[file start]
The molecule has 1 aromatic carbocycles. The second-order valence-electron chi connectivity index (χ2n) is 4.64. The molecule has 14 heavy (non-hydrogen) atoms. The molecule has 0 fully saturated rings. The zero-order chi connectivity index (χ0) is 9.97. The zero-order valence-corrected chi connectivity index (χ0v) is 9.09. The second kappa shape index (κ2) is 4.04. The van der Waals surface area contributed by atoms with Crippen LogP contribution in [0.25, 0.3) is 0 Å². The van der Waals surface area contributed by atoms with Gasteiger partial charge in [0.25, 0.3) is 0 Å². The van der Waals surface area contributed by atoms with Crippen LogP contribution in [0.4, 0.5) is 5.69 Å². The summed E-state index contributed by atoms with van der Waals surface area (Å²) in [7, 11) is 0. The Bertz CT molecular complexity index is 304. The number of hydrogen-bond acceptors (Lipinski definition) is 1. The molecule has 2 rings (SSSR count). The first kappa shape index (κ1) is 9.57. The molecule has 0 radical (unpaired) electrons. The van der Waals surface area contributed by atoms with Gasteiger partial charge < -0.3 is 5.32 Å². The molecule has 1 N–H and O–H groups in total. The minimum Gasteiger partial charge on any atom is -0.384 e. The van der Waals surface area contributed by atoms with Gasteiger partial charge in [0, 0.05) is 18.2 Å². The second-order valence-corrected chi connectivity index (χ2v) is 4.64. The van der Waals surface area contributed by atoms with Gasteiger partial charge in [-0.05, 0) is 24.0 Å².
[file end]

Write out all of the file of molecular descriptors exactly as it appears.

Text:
The molecule has 1 aromatic carbocycles. The second-order valence-electron chi connectivity index (χ2n) is 4.64. The molecule has 14 heavy (non-hydrogen) atoms. The molecule has 0 fully saturated rings. The zero-order chi connectivity index (χ0) is 9.97. The zero-order valence-corrected chi connectivity index (χ0v) is 9.09. The second kappa shape index (κ2) is 4.04. The van der Waals surface area contributed by atoms with Crippen LogP contribution in [0.25, 0.3) is 0 Å². The van der Waals surface area contributed by atoms with Gasteiger partial charge in [0.25, 0.3) is 0 Å². The van der Waals surface area contributed by atoms with Crippen LogP contribution in [0.4, 0.5) is 5.69 Å². The summed E-state index contributed by atoms with van der Waals surface area (Å²) in [7, 11) is 0. The Bertz CT molecular complexity index is 304. The number of hydrogen-bond acceptors (Lipinski definition) is 1. The molecule has 2 rings (SSSR count). The first kappa shape index (κ1) is 9.57. The molecule has 0 radical (unpaired) electrons. The van der Waals surface area contributed by atoms with Gasteiger partial charge < -0.3 is 5.32 Å². The molecule has 1 N–H and O–H groups in total. The minimum Gasteiger partial charge on any atom is -0.384 e. The van der Waals surface area contributed by atoms with Gasteiger partial charge in [0, 0.05) is 18.2 Å². The second-order valence-corrected chi connectivity index (χ2v) is 4.64. The van der Waals surface area contributed by atoms with Gasteiger partial charge in [-0.05, 0) is 24.0 Å².